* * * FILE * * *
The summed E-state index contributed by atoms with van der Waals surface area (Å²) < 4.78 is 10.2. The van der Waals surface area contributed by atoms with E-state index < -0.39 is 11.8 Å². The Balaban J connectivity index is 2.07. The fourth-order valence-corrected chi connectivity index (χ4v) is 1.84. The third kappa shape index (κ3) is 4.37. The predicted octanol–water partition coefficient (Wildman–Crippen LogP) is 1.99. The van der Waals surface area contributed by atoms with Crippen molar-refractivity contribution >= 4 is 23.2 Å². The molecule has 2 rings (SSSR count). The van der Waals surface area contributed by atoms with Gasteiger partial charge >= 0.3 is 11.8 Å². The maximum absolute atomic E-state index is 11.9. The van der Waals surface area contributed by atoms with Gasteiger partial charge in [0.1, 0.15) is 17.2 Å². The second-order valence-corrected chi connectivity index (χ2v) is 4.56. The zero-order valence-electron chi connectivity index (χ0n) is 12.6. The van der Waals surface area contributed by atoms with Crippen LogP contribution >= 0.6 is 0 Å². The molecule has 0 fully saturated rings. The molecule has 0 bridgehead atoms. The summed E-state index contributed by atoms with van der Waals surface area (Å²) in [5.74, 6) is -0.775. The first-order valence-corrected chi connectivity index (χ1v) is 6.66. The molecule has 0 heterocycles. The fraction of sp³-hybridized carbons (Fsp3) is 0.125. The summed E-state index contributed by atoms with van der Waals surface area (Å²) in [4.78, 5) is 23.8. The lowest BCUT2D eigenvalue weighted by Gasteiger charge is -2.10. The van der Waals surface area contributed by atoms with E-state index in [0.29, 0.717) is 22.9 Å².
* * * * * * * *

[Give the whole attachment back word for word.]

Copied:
The summed E-state index contributed by atoms with van der Waals surface area (Å²) < 4.78 is 10.2. The van der Waals surface area contributed by atoms with E-state index < -0.39 is 11.8 Å². The Balaban J connectivity index is 2.07. The fourth-order valence-corrected chi connectivity index (χ4v) is 1.84. The third kappa shape index (κ3) is 4.37. The predicted octanol–water partition coefficient (Wildman–Crippen LogP) is 1.99. The van der Waals surface area contributed by atoms with Crippen molar-refractivity contribution >= 4 is 23.2 Å². The molecule has 2 rings (SSSR count). The van der Waals surface area contributed by atoms with Gasteiger partial charge >= 0.3 is 11.8 Å². The maximum absolute atomic E-state index is 11.9. The van der Waals surface area contributed by atoms with Gasteiger partial charge in [0.1, 0.15) is 17.2 Å². The second-order valence-corrected chi connectivity index (χ2v) is 4.56. The zero-order valence-electron chi connectivity index (χ0n) is 12.6. The van der Waals surface area contributed by atoms with Crippen LogP contribution >= 0.6 is 0 Å². The molecule has 0 fully saturated rings. The molecule has 0 bridgehead atoms. The summed E-state index contributed by atoms with van der Waals surface area (Å²) in [5.74, 6) is -0.775. The first-order valence-corrected chi connectivity index (χ1v) is 6.66. The molecule has 0 heterocycles. The fraction of sp³-hybridized carbons (Fsp3) is 0.125. The summed E-state index contributed by atoms with van der Waals surface area (Å²) in [4.78, 5) is 23.8. The lowest BCUT2D eigenvalue weighted by Gasteiger charge is -2.10. The van der Waals surface area contributed by atoms with E-state index in [0.29, 0.717) is 22.9 Å².